Mr. Kimmelman has some words on the New York Public Library revamp:
Having looked at it [the interior rendering] and spent a few hours speaking with the library’s president, Anthony W. Marx, and with other library officials, and after further discussions with Mr. Foster, I’m not buying it.
…The parties in charge are earnest in their conversations. While remaining hard to pin down on the dollar amounts, they are eager to demonstrate that every conceivable alternative strategy has been explored, weighed, re-examined and rejected. Proceeding in any other way than by investing in this potential Alamo of engineering, architecture and finance would be irresponsible, they’ve concluded. I have found this to be a not-uncommon phenomenon among cultural boards, a form of architectural Stockholm syndrome.
…The value of an institution isn’t measured in public square feet. But its value can be devalued by bad architecture. And here we get to the schematics Mr. Foster finally unveiled last month. They aren’t worthy of him. After more than four years, this hardly seems the best he can do. The designs have all the elegance and distinction of a suburban mall.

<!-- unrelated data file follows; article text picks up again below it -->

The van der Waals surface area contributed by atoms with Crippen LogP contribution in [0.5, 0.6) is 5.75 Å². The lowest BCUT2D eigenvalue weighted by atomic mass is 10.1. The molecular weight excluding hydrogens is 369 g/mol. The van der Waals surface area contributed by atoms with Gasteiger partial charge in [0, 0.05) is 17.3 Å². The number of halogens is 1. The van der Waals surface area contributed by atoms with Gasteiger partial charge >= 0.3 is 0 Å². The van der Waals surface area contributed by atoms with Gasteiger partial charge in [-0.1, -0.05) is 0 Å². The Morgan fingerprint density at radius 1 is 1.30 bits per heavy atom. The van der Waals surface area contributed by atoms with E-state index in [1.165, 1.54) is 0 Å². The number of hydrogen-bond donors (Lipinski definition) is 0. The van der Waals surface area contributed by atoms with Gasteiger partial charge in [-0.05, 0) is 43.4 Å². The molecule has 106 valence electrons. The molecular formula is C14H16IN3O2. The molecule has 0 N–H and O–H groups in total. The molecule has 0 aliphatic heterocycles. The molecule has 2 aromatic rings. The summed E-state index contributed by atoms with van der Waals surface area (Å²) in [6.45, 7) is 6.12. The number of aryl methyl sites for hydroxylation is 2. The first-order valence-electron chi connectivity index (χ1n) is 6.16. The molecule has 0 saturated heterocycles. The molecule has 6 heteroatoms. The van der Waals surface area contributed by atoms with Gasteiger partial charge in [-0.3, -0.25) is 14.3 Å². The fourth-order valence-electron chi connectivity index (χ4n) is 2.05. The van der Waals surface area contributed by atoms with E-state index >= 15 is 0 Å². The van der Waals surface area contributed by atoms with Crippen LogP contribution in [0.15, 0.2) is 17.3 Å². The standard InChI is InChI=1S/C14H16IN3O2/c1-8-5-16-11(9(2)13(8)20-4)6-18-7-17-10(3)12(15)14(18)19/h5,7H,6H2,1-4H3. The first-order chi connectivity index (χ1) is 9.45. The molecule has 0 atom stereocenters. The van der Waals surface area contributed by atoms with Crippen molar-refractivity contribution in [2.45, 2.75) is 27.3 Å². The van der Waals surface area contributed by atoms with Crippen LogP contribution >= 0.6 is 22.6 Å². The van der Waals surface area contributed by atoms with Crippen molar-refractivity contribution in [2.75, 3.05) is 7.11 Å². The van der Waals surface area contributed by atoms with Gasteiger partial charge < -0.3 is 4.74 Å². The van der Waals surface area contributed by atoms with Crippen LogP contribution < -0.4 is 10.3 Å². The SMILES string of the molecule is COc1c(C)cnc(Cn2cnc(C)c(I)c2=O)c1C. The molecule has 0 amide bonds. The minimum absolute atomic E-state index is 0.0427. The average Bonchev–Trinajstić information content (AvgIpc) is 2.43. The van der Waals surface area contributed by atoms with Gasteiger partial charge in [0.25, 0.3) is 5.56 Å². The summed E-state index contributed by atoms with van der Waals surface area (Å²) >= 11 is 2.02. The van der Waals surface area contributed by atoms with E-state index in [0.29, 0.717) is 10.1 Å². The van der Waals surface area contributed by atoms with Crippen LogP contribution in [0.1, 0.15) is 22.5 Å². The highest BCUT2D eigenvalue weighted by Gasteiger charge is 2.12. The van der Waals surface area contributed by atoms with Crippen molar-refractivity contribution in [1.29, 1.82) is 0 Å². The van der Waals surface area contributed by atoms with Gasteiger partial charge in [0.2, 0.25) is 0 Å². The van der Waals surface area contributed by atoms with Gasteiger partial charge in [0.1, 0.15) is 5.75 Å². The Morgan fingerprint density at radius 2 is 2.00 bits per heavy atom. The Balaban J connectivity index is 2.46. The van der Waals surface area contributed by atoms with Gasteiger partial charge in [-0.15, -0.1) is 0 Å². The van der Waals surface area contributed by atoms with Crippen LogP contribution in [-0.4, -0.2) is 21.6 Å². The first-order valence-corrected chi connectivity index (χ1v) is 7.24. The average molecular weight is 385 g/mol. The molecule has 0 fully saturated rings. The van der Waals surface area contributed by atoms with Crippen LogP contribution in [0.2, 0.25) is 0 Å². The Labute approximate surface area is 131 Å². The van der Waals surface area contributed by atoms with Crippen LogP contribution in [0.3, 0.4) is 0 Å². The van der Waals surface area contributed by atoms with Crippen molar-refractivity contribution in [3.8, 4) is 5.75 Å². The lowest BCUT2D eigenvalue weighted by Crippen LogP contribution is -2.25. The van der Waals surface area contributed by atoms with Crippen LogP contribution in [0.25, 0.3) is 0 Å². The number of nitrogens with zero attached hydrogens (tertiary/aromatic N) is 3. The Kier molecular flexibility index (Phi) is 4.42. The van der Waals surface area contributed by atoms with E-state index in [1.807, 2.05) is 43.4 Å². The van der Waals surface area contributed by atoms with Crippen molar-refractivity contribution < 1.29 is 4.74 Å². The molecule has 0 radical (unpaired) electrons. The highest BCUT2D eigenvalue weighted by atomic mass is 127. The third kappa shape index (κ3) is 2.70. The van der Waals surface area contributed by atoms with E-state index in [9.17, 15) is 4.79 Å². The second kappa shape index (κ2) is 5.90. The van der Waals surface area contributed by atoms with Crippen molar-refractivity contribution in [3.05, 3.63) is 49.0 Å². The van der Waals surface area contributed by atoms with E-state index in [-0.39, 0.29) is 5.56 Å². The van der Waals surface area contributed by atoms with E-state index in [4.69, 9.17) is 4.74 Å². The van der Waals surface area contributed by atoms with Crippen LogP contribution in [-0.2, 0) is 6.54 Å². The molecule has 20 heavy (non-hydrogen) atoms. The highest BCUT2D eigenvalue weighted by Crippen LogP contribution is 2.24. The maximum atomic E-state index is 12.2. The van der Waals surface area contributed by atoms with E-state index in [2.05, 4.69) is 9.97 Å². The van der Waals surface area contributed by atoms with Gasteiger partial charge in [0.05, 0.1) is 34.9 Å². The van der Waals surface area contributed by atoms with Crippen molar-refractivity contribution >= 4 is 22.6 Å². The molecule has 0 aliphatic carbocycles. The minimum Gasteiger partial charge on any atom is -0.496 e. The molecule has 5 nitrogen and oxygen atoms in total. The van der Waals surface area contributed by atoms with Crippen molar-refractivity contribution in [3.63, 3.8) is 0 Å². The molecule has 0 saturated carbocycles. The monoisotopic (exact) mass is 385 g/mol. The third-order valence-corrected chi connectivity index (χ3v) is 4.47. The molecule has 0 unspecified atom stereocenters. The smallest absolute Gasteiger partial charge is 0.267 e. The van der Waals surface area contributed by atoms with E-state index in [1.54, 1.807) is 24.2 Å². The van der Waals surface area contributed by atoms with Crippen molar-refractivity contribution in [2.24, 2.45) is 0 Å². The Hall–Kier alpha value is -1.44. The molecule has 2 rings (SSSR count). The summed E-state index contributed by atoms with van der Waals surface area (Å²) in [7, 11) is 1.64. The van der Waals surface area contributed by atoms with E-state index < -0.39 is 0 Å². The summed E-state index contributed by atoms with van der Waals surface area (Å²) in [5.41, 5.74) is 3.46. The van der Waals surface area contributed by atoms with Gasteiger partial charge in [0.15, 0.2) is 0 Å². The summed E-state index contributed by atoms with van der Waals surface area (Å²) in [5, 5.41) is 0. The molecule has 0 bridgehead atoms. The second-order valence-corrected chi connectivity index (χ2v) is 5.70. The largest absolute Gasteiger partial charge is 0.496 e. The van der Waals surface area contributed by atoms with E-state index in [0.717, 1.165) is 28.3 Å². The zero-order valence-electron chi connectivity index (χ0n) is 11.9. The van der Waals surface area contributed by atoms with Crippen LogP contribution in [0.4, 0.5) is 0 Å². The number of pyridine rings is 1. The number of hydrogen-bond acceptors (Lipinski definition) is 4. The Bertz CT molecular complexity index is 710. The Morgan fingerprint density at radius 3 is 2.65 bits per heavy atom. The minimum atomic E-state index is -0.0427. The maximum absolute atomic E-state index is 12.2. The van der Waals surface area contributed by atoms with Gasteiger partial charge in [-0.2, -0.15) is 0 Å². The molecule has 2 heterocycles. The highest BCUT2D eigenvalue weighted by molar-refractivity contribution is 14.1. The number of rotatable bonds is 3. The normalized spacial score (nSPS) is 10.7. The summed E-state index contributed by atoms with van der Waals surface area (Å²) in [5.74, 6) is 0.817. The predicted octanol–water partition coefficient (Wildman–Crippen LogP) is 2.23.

…Put the plan aside for a moment and ask the big question: What do New Yorkers actually want from the library system today? Circumstances have evolved over the last few years. Technology is changing, and so are reading habits and urban demographics. The public thirst for neighborhood branches has become unquenchable. Financial honchos who cough up big bucks to carve their names on 42nd Street for the sake of posterity might recall that Andrew Carnegie made himself immortal by supporting — and building — the small local branches that now more than ever are anchors of their neighborhoods all across the city. They’re the ones that really need the money. The library should make a case for them, vigorously.